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  • Agile in the Context of a Holistic Approach

    In this article Jon Kern, co-author of the Agile Manifesto, describes a set of critical practices that serve to build up a holistic view of the project, from which all else proceeds. Fail to do a good job at taking the systems view, and your project will likely not go as well as it could. It might even fail.

  • Scaling Autonomy at Zalando

    Autonomy isn't something you can just give to a team, it’s something that teams learn and earn over time. It has to come with accountability to amplify working towards a purpose. At Zalando, creating the right architecture and organizational structure reduced the amount of alignment needed and freed up the energy to be more thorough where alignment is needed.

  • Q&A on the Book The Professional Product Owner

    The book The Professional Product Owner explains what Product Owners can do to become real entrepreneurs who initiate and drive products, and what teams can do to release frequently. It provides ideas and personal anecdotes for effectively applying the Scrum Product Owner role and activities.

  • Three Things to NOT Do with Your Software Development Projects

    Experience has shown that a software project that is rushed into development is likely doomed to fail. Estimation and up-front planning are the keys to delivering desired quality without running over schedule or breaking budgets.

  • Q&A on the Book Agile Management

    The book Agile Management by Mike Hoogveld explores how the agile principles and values can be implemented in an agile way to improve the flexibility and entrepreneurship within organizations. It shows how the “voice of the customer” should be the starting point for designing the products, services, channels and processes you offer to your customers.

  • PAL (Planned Agile Leadership) Schedule

    Develop a PAL Schedule to harmonize agile methodologies with static package Go Live dates to enable a visual representation of planned project progress, enable the same methodologies used at an agile sprint level to control the project at a high level, act as a harness for quantifiable and measurable high-level deliverables, coordinate project activities and enrich meaningful communication.

  • Scaling Agile – Big Room Planning

    This third article in the series about making scaled agile work explores how to do big room planning. It’s two days of planning together with all program and team members every three months providing an overview of all the work to be done in the next quarter. Towards the end of the two days, team and program objectives for the three months are agreed upon, and risks are discussed and mitigated.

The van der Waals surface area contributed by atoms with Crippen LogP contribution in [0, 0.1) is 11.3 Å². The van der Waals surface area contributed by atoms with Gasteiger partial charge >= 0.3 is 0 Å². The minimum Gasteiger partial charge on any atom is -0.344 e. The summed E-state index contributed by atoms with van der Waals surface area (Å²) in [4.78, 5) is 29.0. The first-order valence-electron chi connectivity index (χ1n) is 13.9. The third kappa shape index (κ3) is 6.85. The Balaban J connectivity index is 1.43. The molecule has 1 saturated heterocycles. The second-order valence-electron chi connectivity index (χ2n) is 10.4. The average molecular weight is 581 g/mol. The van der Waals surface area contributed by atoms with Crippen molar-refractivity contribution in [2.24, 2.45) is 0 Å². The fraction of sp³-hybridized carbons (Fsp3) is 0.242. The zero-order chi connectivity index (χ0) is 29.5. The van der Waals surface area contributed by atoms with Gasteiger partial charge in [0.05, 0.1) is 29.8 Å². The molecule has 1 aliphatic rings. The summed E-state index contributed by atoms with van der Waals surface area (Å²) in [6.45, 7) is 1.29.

• Scaling Agile - Master Planning Together

    The first article in the series about making scaled agile work shared a true scaling agile story; the second article described the importance and the how-to’s of slicing your requirements into potential releasable epics. So now we’re ready to build on top of those slices and that common understanding; we’re ready to do the master planning together.

  • Customize Your Agile Approach: Select Your Agile Approach That Fits Your Context

    This is the first in a series of articles that will help you think about how you might want to customize your agile approach for your context. This article explores how to make agile approaches work for you: your work, your team, and your organization. It's about understanding the difference between iteration, flow, and cadence and when you might consider each to customize your agile approach.

  • Scaling Agile – a Real Story

    This is the first in a series of articles about making scaled Agile work with slicing, master planning, and big room planning. It is the true story from one particular program in a financial services company, the EU Mifid regulation of extended responsibility for investment advisors.

  • Monte Carlo Planning Improves Decision Making

    De la Maza helped a startup IPO by applying Monte Carlo to a planning problem. Learn how Monte Carlo planning provides a rigorous, quantitative account of what the future may bring. It has advantages over standard average case approaches and you can start with a simple Excel spreadsheet.

  • Ultimate Kanban: Scaling Agile without Frameworks at Ultimate Software

    Ultimate Software settled on Kanban as its scaled methodology which went hand-in-hand with the company’s culture of autonomy. Teams define their own process and apply policies specific to their own context. Through the innovative use of flow practices and principles, Ultimate has been able to achieve many of the benefits of a Lean-Agile implementation without the use of a heavyweight framework.

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